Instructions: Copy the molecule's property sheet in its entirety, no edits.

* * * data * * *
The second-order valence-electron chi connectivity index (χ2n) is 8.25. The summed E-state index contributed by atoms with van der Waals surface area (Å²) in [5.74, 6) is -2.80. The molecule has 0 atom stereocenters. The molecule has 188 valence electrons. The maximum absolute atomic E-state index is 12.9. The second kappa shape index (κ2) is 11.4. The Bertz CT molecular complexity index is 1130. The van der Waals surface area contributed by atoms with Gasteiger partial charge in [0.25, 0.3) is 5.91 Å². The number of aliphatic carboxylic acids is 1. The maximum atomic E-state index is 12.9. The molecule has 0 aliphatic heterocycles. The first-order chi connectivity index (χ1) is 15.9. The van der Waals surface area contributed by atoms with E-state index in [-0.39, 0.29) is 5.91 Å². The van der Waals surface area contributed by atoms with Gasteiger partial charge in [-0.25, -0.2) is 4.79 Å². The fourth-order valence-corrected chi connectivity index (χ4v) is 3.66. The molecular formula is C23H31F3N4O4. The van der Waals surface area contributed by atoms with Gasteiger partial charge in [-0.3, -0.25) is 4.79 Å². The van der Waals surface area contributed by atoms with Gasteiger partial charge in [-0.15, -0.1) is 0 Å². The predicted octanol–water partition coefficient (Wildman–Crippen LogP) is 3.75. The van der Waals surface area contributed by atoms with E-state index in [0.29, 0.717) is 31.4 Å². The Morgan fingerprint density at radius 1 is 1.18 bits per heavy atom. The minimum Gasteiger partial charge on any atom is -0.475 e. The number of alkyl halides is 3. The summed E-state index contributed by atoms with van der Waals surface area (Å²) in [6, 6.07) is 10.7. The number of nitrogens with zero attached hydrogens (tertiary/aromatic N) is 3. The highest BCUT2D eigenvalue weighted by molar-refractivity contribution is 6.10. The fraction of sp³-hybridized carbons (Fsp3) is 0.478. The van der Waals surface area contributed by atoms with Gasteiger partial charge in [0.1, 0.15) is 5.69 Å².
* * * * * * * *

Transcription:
The second-order valence-electron chi connectivity index (χ2n) is 8.25. The summed E-state index contributed by atoms with van der Waals surface area (Å²) in [5.74, 6) is -2.80. The molecule has 0 atom stereocenters. The molecule has 188 valence electrons. The maximum absolute atomic E-state index is 12.9. The second kappa shape index (κ2) is 11.4. The Bertz CT molecular complexity index is 1130. The van der Waals surface area contributed by atoms with Gasteiger partial charge in [0.25, 0.3) is 5.91 Å². The number of aliphatic carboxylic acids is 1. The maximum atomic E-state index is 12.9. The molecule has 0 aliphatic heterocycles. The first-order chi connectivity index (χ1) is 15.9. The van der Waals surface area contributed by atoms with E-state index in [-0.39, 0.29) is 5.91 Å². The van der Waals surface area contributed by atoms with Gasteiger partial charge in [-0.25, -0.2) is 4.79 Å². The fourth-order valence-corrected chi connectivity index (χ4v) is 3.66. The molecular formula is C23H31F3N4O4. The van der Waals surface area contributed by atoms with Gasteiger partial charge in [-0.3, -0.25) is 4.79 Å². The van der Waals surface area contributed by atoms with Gasteiger partial charge in [-0.15, -0.1) is 0 Å². The predicted octanol–water partition coefficient (Wildman–Crippen LogP) is 3.75. The van der Waals surface area contributed by atoms with E-state index in [0.29, 0.717) is 31.4 Å². The Morgan fingerprint density at radius 1 is 1.18 bits per heavy atom. The minimum Gasteiger partial charge on any atom is -0.475 e. The number of alkyl halides is 3. The summed E-state index contributed by atoms with van der Waals surface area (Å²) in [6, 6.07) is 10.7. The number of nitrogens with zero attached hydrogens (tertiary/aromatic N) is 3. The highest BCUT2D eigenvalue weighted by molar-refractivity contribution is 6.10. The fraction of sp³-hybridized carbons (Fsp3) is 0.478. The van der Waals surface area contributed by atoms with Gasteiger partial charge in [0.1, 0.15) is 5.69 Å².